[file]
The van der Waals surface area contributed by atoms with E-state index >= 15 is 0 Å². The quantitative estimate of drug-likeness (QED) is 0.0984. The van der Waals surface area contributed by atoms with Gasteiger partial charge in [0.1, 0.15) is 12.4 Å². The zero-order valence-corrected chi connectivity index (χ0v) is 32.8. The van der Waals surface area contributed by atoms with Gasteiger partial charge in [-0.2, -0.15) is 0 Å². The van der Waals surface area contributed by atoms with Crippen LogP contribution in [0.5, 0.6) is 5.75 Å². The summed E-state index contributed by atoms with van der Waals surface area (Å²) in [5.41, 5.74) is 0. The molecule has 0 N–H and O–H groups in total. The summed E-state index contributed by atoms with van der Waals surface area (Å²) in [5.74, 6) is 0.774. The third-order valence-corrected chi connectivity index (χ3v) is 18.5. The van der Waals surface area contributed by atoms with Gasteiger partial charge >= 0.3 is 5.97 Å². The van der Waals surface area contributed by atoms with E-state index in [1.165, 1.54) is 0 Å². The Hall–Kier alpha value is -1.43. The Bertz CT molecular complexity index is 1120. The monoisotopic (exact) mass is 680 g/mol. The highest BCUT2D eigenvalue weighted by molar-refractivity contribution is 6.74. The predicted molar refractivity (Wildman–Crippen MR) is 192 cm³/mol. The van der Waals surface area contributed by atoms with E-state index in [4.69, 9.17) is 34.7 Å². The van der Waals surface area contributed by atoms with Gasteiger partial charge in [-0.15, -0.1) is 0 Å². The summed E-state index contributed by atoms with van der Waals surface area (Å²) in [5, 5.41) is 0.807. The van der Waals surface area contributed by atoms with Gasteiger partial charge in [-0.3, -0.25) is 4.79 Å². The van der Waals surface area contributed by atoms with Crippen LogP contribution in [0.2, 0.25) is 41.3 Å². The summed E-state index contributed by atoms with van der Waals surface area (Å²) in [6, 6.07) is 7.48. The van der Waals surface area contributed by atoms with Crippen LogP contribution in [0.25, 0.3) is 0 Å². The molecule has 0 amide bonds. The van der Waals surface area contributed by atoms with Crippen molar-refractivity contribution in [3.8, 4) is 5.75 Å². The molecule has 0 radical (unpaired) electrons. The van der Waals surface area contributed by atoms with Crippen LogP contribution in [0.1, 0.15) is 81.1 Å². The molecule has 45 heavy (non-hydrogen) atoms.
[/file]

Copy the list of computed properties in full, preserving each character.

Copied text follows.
The van der Waals surface area contributed by atoms with E-state index >= 15 is 0 Å². The quantitative estimate of drug-likeness (QED) is 0.0984. The van der Waals surface area contributed by atoms with Gasteiger partial charge in [0.1, 0.15) is 12.4 Å². The zero-order valence-corrected chi connectivity index (χ0v) is 32.8. The van der Waals surface area contributed by atoms with Gasteiger partial charge in [-0.2, -0.15) is 0 Å². The van der Waals surface area contributed by atoms with Crippen LogP contribution in [0.5, 0.6) is 5.75 Å². The summed E-state index contributed by atoms with van der Waals surface area (Å²) in [5.41, 5.74) is 0. The molecule has 0 N–H and O–H groups in total. The summed E-state index contributed by atoms with van der Waals surface area (Å²) in [5.74, 6) is 0.774. The third-order valence-corrected chi connectivity index (χ3v) is 18.5. The van der Waals surface area contributed by atoms with Gasteiger partial charge >= 0.3 is 5.97 Å². The van der Waals surface area contributed by atoms with E-state index in [1.165, 1.54) is 0 Å². The Hall–Kier alpha value is -1.43. The Bertz CT molecular complexity index is 1120. The monoisotopic (exact) mass is 680 g/mol. The highest BCUT2D eigenvalue weighted by molar-refractivity contribution is 6.74. The predicted molar refractivity (Wildman–Crippen MR) is 192 cm³/mol. The van der Waals surface area contributed by atoms with E-state index in [4.69, 9.17) is 34.7 Å². The van der Waals surface area contributed by atoms with Gasteiger partial charge in [-0.15, -0.1) is 0 Å². The summed E-state index contributed by atoms with van der Waals surface area (Å²) in [5, 5.41) is 0.807. The van der Waals surface area contributed by atoms with Gasteiger partial charge in [-0.3, -0.25) is 4.79 Å². The van der Waals surface area contributed by atoms with Crippen LogP contribution in [0.2, 0.25) is 41.3 Å². The summed E-state index contributed by atoms with van der Waals surface area (Å²) in [6, 6.07) is 7.48. The van der Waals surface area contributed by atoms with Crippen LogP contribution in [0.25, 0.3) is 0 Å². The molecule has 0 amide bonds. The van der Waals surface area contributed by atoms with Crippen molar-refractivity contribution in [3.8, 4) is 5.75 Å². The molecule has 0 radical (unpaired) electrons. The van der Waals surface area contributed by atoms with Crippen LogP contribution in [0.1, 0.15) is 81.1 Å². The molecule has 45 heavy (non-hydrogen) atoms.